Why Nigel Farage can get his hands off of the pub. 

The 24th of June 2016 sees the UK collectively place one foot over the edge of a precipice whilst dragging the other foot along for the ride. A moment preceded by weeks of repulsive rhetoric, and politics toxic enough to wrench apart the delicate tapestry of a worryingly divided society.

One of the key figures of the campaign to ‘get our country back’ is of course Nigel Farage. A man who appears to be the result of an unfortunate coupling between Rosa Klebb and Toad of Toad Hall. He stands firmly at the crest of a wave of far right politics which I fear could break across Europe in the wake of a UK withdrawal.

Whilst it is without doubt that the 48% will fight this onslaught of debased views, and hopefully some of the 52% will see the truth of this man and his cronies, there are other battles to fight in what begins to feel like a war.

The Euro ’16 football tournament has seemed an oddity in the recent climate and for me highlighted something sad. The violence of a sliver of ‘England’ supporters served as a reminder that the George Cross is a symbol of nationalism and hatred; bastardised and subverted to the point I would be ashamed to bear it in public. This  symbol of England or ‘Britishness’ no longer belongs to me. What it is to be British will mean a different thing to all of us but for the most part I’m sure that it can be agreed that it does not encompass xenophobia, racism or bigotry.

Farage has consistently done his utmost to exploit the immortal nostalgia for ‘days gone by’, for spitfires and derring do to convince so many that the national identity is under attack from foreigners; it isn’t. It is under attack from him and those who follow him and whilst Johnson and Gove entered into this to further their own slimy personal agendas I fear the aims of UKIP are far more sinister.

All of this brings me, as most thing do, to the pub.

Take a quick moment to Google Farage now and go to the image results. Without having to scroll down you’ll see Nigel there, pint in hand, in a pub; in fact one of the suggested additional searches is ‘pint’ as is the word ‘tweed’.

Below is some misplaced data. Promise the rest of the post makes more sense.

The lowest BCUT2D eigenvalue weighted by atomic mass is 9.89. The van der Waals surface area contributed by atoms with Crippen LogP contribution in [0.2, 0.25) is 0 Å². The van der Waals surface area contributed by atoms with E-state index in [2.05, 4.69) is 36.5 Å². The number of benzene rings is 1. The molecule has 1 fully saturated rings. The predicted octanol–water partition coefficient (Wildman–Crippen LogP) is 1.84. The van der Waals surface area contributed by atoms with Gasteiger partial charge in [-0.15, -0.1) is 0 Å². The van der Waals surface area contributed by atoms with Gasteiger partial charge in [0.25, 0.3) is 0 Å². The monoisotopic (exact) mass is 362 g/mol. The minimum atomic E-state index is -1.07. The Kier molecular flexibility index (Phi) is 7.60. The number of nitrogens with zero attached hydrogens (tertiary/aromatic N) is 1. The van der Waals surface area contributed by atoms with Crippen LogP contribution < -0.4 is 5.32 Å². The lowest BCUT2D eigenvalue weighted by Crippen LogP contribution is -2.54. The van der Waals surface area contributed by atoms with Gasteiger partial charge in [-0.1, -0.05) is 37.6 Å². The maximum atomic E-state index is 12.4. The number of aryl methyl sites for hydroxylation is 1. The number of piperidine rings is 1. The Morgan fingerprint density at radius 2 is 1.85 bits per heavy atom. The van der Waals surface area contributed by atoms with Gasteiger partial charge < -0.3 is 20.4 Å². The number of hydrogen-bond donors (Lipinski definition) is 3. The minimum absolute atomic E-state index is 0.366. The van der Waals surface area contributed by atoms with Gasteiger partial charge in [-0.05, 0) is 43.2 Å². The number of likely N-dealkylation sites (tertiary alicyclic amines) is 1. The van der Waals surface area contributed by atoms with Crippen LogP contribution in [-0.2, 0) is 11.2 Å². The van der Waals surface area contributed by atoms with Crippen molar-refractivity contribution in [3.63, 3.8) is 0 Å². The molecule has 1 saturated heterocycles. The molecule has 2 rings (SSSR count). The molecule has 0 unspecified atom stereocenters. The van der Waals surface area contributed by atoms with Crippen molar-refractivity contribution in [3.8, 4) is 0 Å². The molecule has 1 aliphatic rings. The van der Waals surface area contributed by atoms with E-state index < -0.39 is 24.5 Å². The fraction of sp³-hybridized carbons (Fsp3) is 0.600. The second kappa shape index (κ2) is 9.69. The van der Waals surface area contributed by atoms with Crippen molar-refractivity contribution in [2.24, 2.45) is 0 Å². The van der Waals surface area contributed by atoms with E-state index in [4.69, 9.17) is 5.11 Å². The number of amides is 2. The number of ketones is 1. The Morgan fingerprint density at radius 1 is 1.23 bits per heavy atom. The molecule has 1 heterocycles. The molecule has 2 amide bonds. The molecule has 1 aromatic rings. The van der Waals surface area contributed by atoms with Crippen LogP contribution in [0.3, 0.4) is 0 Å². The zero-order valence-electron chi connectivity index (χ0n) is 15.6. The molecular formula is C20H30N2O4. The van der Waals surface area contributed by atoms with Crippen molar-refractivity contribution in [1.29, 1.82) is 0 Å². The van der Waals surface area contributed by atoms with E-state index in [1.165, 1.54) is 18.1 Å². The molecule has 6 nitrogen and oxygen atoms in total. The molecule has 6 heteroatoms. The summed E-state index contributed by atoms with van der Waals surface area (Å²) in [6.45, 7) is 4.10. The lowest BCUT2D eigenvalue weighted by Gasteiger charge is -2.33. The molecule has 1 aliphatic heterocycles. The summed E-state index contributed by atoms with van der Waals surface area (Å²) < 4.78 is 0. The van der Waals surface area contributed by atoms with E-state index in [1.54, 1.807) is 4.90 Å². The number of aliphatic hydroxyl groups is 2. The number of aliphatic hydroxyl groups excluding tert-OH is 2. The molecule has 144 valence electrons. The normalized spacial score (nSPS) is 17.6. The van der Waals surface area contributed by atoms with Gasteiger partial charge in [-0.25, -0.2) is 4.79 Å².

Now Nigel can keep the tweed; any clothing that uses piss in its manufacture I’m happy to give a miss. But he can get his rancid little claws away from pubs and pints right away.

Not only should the pub never become synonymous with his brand of thinly veiled fascism but it should be used to repel it. Pubs are warm, open and friendly places. A ‘public house’ should be just that; a space where all are welcome, to laugh, to drink and to share their common humanity.

Defend the pub as a bastion of what is beautiful about this country in being a melting pot of thoughts, cultures and ideas stretching back for centuries. Talk to new people there, listen to them, try to understand them and the challenges they face and seek some common ground.

In his ‘victory’ speech Farage sneered about pulling us out of the EU ‘without a bullet being fired’. He’s wrong. Three bullets were fired into a woman who had dedicated her adult life to a belief ‘that there is more that unites us than divides us’. An act carried out by a man who was most likely spurred on by the messages of hate and fear for those who are different.

Let the pub be where we rediscover the value in one another and where we work our way forward. Let there be no place in there for hatred or fear. Let Nigel know that the pub is ours and that he, his lies and his followers can frankly, bugger off.

 

 

 

 

 

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